There is no shortage of payment solutions or segment-solutions in the market. Each is designed to answer one, or multiple, requirements, and merchants are often left perplexed as to which one might be the right solution for them - especially since many solutions share similar features.
While the payment process is seemingly simple, in reality, merchants need to face a multitude of challenges in the optimization process. Ultimately, the factors that need to guide the selection of one solution over the other should be the result of understanding where your business currently stands, and what challenges you are facing or will be facing in the near future.
What’s a POL?
In a nutshell, a Payment Orchestration Layer (POL) is a technological layer designed to consolidate a company’s payment data, facilitate the easy addition of payment providers and functionalities into a company’s payment stack, and allow it to optimize its payment operation with both the payment data and the tools to implement its business strategy. POL helps merchants overcome challenges in the fields of fraud and security management, cost of payments, IT challenges and the need to support growth and scalability in penetration into new markets.
Who is it for?
POL becomes a necessity for merchants with a large or growing payment operation or for merchants who are thinking strategically, knowing that they will need to expand their business and offering in the future. POL offers merchants the infrastructure that allows them to build a solid base for their growing operation, streamline their internal and external payment processes and easily add providers and flexibly change their stack according to their evolving business needs.
Payment Orchestration Architecture
While POLs have multiple features, their core functionality is orchestration which comes into play in the following features:
Dynamic, customizable routing rules
The ability to set transaction routing rules according to business logic e.g. maximizing approval rates and enhancing customer experience.
These rules should be easy and straightforward to devise, even by individuals without an engineering background.
POLs also allow merchants to test and generate rules to test new strategies e.g. A/B testing of various providers and more.
Set failover rules
Downtimes are the most feared-from occurrences for merchants, as they have the potential to have a hazardous effect on their revenue, so the ability to set rules to send transactions to a back-up provider in case of downtime is of extreme importance, especially for merchants that operate 24/7.
POLs should have the ability to enable generation and coordination of tokenization/detokenization (whether by themselves or via a third party).
Easy, straightforward interface
POLs allow to easily set rules and extract information even without an engineering background, making it usable across the organization.
POLs are usually cloud-based, which allows them to deal with their distribution requirements, scalability, resiliency, and security attributes.
Compliance with regulations
As merchants are constantly required to make sure they are compliant with a myriad of regulations such as SCA and 3DS, their POL solution should also be up-to-date with the market’s requirements and be able to do actions such as flagging card credentials for recurring transactions and more.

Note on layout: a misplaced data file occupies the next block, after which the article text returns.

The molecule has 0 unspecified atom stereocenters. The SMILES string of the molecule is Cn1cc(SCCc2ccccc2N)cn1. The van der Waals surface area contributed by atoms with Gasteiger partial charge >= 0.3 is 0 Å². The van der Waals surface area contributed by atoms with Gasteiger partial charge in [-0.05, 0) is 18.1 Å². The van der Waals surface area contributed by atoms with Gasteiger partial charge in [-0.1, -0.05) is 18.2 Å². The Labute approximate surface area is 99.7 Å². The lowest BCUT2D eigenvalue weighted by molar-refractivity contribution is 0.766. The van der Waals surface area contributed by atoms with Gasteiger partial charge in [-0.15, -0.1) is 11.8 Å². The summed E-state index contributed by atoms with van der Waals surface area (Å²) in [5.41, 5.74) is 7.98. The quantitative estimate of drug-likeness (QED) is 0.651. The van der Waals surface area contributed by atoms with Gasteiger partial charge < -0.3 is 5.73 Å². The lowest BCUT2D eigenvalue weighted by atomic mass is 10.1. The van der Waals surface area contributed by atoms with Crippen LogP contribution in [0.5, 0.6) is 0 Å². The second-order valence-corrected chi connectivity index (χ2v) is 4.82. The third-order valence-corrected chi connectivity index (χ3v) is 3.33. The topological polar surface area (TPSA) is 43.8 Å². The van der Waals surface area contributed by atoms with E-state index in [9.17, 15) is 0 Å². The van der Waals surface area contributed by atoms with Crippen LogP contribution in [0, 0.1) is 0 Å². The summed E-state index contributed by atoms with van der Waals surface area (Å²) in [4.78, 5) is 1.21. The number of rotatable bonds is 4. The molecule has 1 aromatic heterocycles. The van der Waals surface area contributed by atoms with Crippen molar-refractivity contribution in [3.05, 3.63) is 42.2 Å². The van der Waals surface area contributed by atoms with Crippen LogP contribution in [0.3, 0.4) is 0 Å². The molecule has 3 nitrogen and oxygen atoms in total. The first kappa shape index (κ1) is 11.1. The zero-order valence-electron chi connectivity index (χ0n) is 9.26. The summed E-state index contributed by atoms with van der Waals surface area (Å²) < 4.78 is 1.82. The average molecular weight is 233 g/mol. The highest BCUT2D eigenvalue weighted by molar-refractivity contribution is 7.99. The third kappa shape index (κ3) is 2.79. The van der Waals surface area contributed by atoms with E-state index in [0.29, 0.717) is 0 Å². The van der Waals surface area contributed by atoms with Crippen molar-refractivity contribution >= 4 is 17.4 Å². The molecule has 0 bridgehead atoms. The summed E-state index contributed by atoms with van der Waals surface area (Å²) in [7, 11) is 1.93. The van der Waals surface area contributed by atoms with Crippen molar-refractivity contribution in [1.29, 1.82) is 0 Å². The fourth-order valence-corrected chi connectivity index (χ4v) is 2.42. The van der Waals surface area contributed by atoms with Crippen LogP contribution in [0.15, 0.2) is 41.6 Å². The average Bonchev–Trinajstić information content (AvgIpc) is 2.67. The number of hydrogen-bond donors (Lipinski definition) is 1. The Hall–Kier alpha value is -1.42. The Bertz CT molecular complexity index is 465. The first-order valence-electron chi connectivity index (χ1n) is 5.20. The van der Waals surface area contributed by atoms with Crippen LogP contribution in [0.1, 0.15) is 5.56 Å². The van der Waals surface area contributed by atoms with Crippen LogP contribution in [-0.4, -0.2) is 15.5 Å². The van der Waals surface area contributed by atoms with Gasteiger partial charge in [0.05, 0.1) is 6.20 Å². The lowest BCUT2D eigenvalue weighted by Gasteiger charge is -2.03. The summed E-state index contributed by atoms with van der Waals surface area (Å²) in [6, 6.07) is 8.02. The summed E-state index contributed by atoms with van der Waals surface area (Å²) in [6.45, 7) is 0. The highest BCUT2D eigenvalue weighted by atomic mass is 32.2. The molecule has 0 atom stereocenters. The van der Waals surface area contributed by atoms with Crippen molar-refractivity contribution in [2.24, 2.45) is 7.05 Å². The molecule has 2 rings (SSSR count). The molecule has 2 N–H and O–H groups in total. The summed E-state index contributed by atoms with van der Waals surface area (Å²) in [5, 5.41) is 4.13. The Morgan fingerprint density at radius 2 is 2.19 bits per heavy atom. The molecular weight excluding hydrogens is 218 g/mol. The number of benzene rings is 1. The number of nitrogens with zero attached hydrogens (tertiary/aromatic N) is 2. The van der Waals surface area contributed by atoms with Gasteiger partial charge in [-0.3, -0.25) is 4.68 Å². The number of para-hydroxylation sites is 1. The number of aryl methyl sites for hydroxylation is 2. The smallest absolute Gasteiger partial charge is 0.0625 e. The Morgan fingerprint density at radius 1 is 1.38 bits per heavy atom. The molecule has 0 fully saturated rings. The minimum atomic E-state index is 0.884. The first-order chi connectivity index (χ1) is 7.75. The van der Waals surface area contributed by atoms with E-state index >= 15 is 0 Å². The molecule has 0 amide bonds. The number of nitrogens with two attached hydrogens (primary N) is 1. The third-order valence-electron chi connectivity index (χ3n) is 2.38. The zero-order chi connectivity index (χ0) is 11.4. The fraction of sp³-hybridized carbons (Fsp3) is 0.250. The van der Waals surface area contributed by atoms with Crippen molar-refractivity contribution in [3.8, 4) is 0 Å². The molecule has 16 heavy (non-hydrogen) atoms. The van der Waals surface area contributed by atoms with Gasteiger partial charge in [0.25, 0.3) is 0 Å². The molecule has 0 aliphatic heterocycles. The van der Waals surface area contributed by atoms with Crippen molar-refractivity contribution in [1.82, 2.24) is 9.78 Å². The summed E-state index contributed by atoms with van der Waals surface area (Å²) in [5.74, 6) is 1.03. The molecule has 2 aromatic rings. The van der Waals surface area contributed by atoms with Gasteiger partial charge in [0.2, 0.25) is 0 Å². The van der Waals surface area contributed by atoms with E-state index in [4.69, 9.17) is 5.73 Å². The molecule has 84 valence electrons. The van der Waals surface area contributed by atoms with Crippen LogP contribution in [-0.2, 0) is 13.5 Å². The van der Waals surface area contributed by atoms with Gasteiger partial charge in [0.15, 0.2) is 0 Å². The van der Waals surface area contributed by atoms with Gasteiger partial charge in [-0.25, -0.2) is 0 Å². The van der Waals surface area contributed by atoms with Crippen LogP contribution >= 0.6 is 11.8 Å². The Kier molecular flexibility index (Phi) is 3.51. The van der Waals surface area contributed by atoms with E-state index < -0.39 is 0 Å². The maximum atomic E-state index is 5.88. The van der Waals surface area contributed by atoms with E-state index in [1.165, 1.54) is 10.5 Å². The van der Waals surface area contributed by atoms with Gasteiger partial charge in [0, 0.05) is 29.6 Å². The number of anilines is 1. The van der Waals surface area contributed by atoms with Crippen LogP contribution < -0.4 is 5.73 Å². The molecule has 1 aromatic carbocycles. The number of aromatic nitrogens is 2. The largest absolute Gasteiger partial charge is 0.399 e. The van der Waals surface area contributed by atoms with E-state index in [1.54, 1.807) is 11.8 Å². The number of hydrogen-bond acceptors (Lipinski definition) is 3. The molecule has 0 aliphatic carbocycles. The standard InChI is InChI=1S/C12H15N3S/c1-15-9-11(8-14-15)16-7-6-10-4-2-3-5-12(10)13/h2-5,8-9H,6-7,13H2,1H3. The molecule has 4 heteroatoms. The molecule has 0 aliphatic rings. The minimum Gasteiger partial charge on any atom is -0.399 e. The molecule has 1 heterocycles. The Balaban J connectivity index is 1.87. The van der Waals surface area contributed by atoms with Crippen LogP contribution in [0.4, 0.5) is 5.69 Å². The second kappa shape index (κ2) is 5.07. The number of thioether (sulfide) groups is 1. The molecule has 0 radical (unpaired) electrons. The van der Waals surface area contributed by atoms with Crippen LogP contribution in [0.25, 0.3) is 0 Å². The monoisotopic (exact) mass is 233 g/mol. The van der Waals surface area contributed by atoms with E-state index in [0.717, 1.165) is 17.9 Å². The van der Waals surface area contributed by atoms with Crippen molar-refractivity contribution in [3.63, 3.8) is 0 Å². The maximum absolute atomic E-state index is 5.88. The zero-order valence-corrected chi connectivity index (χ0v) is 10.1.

An API-based solution
The ability to easily add and integrate multiple providers, acquirers and more via a single API.
What are the benefits?
POLs benefit both the front and back ends of the payment process. They have a profound effect on the customer experience as they help to maximize transaction routing, beat downtimes and consequently increase approval rates, all while creating a smooth checkout experience for the customers.
Additionally, POL supports merchants by providing them with the tools to route, A/B test and maximize their performance with smart reporting and allows them to transform their payment data into actual strategic decisions to increase their revenue and minimize their operational costs.
Payment Orchestration? Gateways? PSPs?
It is important to say a few words about the difference between the various solutions and
the roles they play in the market, and what makes a POL different.
While multiple solutions offer connectivity to various endpoints like acquirers and PSPs - and some even fill a lot of the functionalities we’ve mentioned above - gateways and PSPs are often very demanding, and require merchants to set rules and functions in their systems manually, something that usually needs to be performed by an engineer.
These solutions also lack at their core the agnostic aspect of a POL, meaning that they will always have some “foreign” incentives that will interfere or won’t be completely aligned with those of the merchant's.
POLs, on the other hand, offer both the flexibility to change, add and adjust processes, rules, and integrations with a click of a button, while also being an agnostic tool in the hands of the merchants to create the rules and business logic fitting to their individual goals.
Today’s merchants, especially those that operate on a global scale, are faced with a more complex payment ecosystem than ever before, and they often need to handle a growing number of local payment methods and providers and to seamlessly integrate them into their stack.
Juggling between multiple geographical locations, a multitude of PSPs and acquirers, as well as the need to consolidate and extract business data for BI purposes are pain-points that have a direct effect on a company’s bottom line. A well-architected Payment Orchestration layer allows merchants to turn payments into a truly valuable asset and is a key component to enable the forward-looking merchant to smoothly grow its business.